bcreatures16-deactivated2013032 asked: I've noticed a lot of your books have food themes in them. Muffins in Batgirl, eggs and taffy (Ragdoll!) in Secret Six & lots of Italian food in Birds of Prey. Any particular reason for their inclusion or were you just craving them when you were writing?
I am actually gluten intolerant and can’t have most of those foods.
It’s actually about sense memory.
So much of what current comics are about are the same handful of themes and tropes over and over again. Due to space limitations, there’s a tendency to make every issue of every book somewhat climactic in some way, and it has the net effect of making the characters a little less relatable, in my view. I will often read a book, and it’s thrilling, but I know nothing about the character when the book is done.
People are the sum of their actions, choices, and beliefs…I can’t always control what a character wears, precisely, the artist has final say on that. But life choices, things a character loves or hates, the things that make them swoon, those things I can write in the script.
In particular, I am looking for keys to their emotions. Barbara wants those muffins because one of her most precious memories is her mother baking when Barbara was just a kid. They evoke that for her, and when she has a certain muffin, it unconsciously reminds her of a happier time before her family was so filled with tragedy. Same with the Huntress, she came from a family that valued food culture inextricably with family gatherings and happy times. Having good pasta reminds her of when she wasn’t quite so alone.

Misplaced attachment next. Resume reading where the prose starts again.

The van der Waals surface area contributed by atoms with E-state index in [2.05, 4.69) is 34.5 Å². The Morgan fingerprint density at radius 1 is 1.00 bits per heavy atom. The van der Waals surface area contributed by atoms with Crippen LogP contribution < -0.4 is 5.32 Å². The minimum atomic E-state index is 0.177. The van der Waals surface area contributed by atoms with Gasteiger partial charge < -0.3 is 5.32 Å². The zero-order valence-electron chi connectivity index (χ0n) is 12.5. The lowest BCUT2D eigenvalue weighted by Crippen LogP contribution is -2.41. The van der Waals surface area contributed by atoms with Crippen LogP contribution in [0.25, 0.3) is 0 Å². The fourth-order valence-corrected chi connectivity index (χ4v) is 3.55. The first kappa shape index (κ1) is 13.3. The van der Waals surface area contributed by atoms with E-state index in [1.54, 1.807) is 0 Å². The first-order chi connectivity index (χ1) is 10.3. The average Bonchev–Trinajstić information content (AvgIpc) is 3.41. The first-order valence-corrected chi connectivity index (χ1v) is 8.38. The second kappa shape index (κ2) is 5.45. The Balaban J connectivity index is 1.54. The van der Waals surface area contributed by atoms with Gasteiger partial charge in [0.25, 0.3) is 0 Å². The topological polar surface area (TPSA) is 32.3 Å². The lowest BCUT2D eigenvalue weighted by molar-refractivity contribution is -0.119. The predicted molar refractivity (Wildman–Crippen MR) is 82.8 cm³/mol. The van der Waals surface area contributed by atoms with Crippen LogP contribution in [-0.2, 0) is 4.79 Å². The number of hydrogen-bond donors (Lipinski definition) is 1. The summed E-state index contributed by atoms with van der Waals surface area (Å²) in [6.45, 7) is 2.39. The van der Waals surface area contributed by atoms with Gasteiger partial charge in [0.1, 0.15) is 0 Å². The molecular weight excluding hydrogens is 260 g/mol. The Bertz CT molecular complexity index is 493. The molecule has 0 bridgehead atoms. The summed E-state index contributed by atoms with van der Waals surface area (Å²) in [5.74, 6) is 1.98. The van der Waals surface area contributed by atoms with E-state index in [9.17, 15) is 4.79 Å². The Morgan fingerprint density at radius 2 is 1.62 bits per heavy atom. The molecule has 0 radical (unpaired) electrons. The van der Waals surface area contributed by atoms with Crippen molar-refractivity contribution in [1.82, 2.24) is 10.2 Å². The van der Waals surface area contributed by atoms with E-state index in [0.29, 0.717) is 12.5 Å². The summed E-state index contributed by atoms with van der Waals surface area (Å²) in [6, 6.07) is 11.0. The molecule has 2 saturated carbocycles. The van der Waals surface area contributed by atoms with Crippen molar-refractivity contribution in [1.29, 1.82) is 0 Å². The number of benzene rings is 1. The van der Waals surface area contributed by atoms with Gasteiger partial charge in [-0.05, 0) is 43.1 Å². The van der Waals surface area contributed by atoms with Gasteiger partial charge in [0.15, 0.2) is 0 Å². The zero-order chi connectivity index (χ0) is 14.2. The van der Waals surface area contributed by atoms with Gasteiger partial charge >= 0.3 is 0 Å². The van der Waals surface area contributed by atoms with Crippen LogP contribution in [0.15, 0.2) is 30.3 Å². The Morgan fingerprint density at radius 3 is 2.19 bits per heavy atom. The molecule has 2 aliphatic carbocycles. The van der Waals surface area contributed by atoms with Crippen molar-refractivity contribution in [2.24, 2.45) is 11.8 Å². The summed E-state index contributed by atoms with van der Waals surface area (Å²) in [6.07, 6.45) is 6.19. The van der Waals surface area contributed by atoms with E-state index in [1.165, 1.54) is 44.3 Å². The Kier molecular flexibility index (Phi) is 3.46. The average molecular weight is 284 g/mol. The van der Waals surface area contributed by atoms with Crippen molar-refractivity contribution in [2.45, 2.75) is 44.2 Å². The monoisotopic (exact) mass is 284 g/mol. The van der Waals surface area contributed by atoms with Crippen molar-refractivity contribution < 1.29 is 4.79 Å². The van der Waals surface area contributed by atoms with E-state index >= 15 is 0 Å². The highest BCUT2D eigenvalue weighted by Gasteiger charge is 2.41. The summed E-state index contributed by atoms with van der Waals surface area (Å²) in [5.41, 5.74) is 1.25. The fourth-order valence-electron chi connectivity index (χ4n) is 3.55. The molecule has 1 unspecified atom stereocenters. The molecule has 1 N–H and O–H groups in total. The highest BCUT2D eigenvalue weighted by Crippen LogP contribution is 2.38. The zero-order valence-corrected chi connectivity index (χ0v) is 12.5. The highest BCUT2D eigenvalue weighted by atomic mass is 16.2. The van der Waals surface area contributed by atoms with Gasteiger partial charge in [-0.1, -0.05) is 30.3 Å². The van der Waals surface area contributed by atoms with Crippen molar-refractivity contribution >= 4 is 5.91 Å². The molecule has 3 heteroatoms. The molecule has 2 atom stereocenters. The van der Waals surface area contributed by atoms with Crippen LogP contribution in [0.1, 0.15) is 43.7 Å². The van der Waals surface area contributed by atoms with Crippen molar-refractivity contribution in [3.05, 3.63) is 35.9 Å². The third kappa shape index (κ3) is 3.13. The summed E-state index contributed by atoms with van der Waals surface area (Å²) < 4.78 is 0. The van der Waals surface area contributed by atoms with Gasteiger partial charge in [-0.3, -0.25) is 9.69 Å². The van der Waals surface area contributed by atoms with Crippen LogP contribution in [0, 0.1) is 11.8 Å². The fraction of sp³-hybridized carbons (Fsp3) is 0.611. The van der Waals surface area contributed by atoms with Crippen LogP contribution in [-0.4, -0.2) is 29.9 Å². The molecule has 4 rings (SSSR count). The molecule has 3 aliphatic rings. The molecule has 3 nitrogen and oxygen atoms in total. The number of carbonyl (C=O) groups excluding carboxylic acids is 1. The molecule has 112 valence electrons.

Ragdoll, well, he didn’t get to be a child. So taffy is the opposite for him, a symbol of a happy childhood he was never allowed to glimpse, let alone participate in. So he surrounds himself with the childish things he never had…monkeys, clown clothing, and candy.
That’s for the characters. But for the readers, I think they pick up on that, even if it’s not a conscious thought, perhaps…readers are astute. They look for verisimilitude.
And most of us do have emotions, for good or ill, tied up in things like food, or music, or sounds, or visuals. Comics are silent and static. So I want to evoke the other senses when possible. That shared memory we nearly all have helps bring life and emotion to the page.
It’s not just food, I often talk about the weather, or particular sounds, or other tactile sensations. In particular, I talk about physical internal sensations—nausea, pain, swelling, elation. We’ve all felt these things, I think it brings the reader into the realm of the story, and it’s almost a bonding effect.
When I read a fight scene and there isn’t a thought given to what the characters are feeling, I find that pretty dry and empty, as a rule.
The classic example I use is, the first panel I wrote featuring Diana wasn’t her punching an alien, it was her feet in icy cold water…we’ve almost all felt that sensation, and we are immediately thinking of what that feels like, we suddenly now KNOW a little of what Diana is experiencing, and in a way, that makes US Diana.
This is a long answer, but basically, it’s a thing I do to try to break down the wall between character and reader, a little bit.
Hope that makes sense. :)